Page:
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Culture » Film Reviews

Deep Focus

Stronger tells a tragic story with an emphasis on human connection.



Early in Stronger, director David Gordon Green constructs a scene that should be taught in film schools as a paradigm for avoiding exploitation of a real-life tragedy. In this case, it's the story of Jeff Bauman (Jake Gyllenhaal), a working-class Boston man who was one of the victims of the 2013 terrorist attack at the finish line of the Boston Marathon, losing both of his legs in the explosion. The scene in question is both simple and harrowing, involving doctors changing the bandages on Jeff's amputated legs for the first time. As the actual dressing change takes place in an out-of-focus background, Green keeps the focus in the foreground, as Jeff's on-again/off-again girlfriend Erin Hurley (Tatiana Maslany) tries to comfort him through the pain.

It would be easy enough to emphasize how much more gracefully Stronger approaches this horrible event than last year's grotesquely misguided Patriots Day, but that wouldn't be giving the creative team nearly enough credit. Even as it remains intently concentrated on one family's very personal story, it feels like a mission statement on how art can tell that kind of story while still showing a deep respect for the pain—physical and emotional—that was involved.

Green and screenwriter John Pollono do a terrific job from the outset of building the world in which these characters live, which could come off as a cliché of sports-obsessed, foul-mouthed, bar-dwelling Bostonians, yet instead simply feels richly authentic. The banter between Jeff and his buddies, or with his hard-drinking mother (Miranda Richardson), establishes the no-nonsense outward toughness that makes it perhaps more of a challenge for Jeff to begin his recovery. How do you heal when pissing and moaning is considered a cultural taboo, and where the omnipresent slogan of "Boston Strong" makes it harder to admit when you need help?

Gyllenhaal embodies those tangled feelings in a performance that's more than just a showcase for representing a physical disability. He turns in wonderfully complex work, whether it's representing Jeff's panic attack during a public appearance at a hockey game, or conveying the emasculation he feels when getting into a bar fight where nobody is willing to punch him. Jeff Bauman's story is inspirational, but the character's arc in Stronger from self-pity to some measure of acceptance never feels like a product smoothed out for mass-market uplift.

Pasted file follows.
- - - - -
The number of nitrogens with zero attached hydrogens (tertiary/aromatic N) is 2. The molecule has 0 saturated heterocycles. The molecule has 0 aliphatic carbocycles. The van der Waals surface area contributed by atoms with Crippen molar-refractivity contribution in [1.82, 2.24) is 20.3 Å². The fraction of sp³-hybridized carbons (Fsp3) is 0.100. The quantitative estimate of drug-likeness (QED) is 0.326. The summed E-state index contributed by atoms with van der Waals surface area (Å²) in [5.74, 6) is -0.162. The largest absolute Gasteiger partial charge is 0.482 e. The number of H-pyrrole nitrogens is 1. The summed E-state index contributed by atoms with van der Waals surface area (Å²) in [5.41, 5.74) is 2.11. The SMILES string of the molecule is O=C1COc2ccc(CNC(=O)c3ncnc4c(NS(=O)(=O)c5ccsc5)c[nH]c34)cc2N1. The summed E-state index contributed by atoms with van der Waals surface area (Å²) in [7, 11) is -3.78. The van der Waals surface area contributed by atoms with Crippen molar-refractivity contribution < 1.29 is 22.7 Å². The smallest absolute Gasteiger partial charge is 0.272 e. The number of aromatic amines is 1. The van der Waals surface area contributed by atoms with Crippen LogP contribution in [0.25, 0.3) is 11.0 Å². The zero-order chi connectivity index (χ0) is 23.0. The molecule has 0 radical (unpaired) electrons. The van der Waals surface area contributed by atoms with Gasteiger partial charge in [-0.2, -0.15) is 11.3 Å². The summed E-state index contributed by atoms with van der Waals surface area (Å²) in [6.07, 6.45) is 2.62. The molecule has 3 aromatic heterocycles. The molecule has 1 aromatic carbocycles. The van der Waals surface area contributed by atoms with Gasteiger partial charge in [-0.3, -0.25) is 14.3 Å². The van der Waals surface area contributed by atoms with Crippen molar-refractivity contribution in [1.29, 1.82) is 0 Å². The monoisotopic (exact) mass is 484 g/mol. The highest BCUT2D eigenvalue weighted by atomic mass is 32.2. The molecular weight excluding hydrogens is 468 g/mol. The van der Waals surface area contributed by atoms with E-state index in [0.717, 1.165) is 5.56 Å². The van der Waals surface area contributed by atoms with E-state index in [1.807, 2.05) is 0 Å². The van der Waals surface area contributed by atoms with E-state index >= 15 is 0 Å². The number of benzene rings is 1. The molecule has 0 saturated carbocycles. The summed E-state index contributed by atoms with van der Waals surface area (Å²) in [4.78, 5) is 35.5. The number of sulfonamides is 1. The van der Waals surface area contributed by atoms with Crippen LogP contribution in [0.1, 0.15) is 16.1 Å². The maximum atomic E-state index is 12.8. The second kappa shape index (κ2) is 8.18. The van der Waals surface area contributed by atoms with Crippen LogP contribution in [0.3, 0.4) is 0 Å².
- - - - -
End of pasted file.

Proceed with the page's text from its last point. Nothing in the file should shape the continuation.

As great as Gyllenhaal is, however, Maslany is even better. There's a fascinating dynamic built into the relationship between Jeff and Erin, predicated on the guilt Erin feels because Jeff was only at the finish line as a romantic gesture to support her running in the marathon, at a time when they were actually broken up. Maslany gets a couple of solid big speeches as she tries to tough-love Jeff out of his despair, but the real magic in her performance is physical—all about body language and eye movements, and revealing the ferocious strength in this woman. If there's a better supporting performance in 2017, it will be a great year indeed.

While Stronger never takes the spotlight off of the relationships between its main characters, the narrative eventually does circle back to the events of April 15, 2013, in a scene that captures the chaos and carnage in a way that's honest and hard to watch but still restrained. Yet while that scene might serve as the emotional climax in a dumber, uglier version of this story, this movie instead builds to the meeting between Jeff and Carlos (Carlos Sanz), the man whose intervention at the scene of the bombing saved Jeff's life. It's a true lump-in-the-throat exchange—one of many in Stronger—because it's all about the inexplicable things that people can need in order to feel whole again.

This is why Stronger—even as the pacing drags a bit in its second half, and it makes unfortunate use of the cliché of the emotionally Purging Shower—proves so surprisingly touching when Jeff ultimately finds himself able to acknowledge why anyone might see him as a hero, when all he did in his own mind was lose his legs. Everything circles back to the vision embodied by that scene of Jeff's dressings getting changed, because Green's camera isn't focused on what Jeff has lost. It focuses on two people, and on the connections that make it possible to crawl back from the abyss.